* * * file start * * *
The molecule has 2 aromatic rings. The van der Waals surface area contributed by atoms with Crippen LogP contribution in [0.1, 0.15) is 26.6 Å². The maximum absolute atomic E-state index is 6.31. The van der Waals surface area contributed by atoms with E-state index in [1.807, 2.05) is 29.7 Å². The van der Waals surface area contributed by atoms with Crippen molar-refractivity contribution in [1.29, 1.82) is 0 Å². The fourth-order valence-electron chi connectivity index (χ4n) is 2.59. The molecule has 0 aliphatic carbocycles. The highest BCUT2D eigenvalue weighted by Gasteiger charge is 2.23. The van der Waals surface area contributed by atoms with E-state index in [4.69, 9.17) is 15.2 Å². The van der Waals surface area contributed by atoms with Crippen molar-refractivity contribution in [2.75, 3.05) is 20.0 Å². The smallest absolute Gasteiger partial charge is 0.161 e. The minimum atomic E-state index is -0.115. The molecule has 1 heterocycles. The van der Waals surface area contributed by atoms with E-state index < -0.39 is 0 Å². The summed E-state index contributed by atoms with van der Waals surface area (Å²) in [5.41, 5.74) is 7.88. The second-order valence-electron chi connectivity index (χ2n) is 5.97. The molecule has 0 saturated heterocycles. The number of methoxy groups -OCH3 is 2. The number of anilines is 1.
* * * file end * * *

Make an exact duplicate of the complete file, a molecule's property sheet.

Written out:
The molecule has 2 aromatic rings. The van der Waals surface area contributed by atoms with Crippen LogP contribution in [0.1, 0.15) is 26.6 Å². The maximum absolute atomic E-state index is 6.31. The van der Waals surface area contributed by atoms with E-state index in [1.807, 2.05) is 29.7 Å². The van der Waals surface area contributed by atoms with Crippen molar-refractivity contribution in [1.29, 1.82) is 0 Å². The fourth-order valence-electron chi connectivity index (χ4n) is 2.59. The molecule has 0 aliphatic carbocycles. The highest BCUT2D eigenvalue weighted by Gasteiger charge is 2.23. The van der Waals surface area contributed by atoms with E-state index in [4.69, 9.17) is 15.2 Å². The van der Waals surface area contributed by atoms with Crippen molar-refractivity contribution in [2.75, 3.05) is 20.0 Å². The smallest absolute Gasteiger partial charge is 0.161 e. The minimum atomic E-state index is -0.115. The molecule has 1 heterocycles. The van der Waals surface area contributed by atoms with E-state index < -0.39 is 0 Å². The summed E-state index contributed by atoms with van der Waals surface area (Å²) in [5.41, 5.74) is 7.88. The second-order valence-electron chi connectivity index (χ2n) is 5.97. The molecule has 0 saturated heterocycles. The number of methoxy groups -OCH3 is 2. The number of anilines is 1.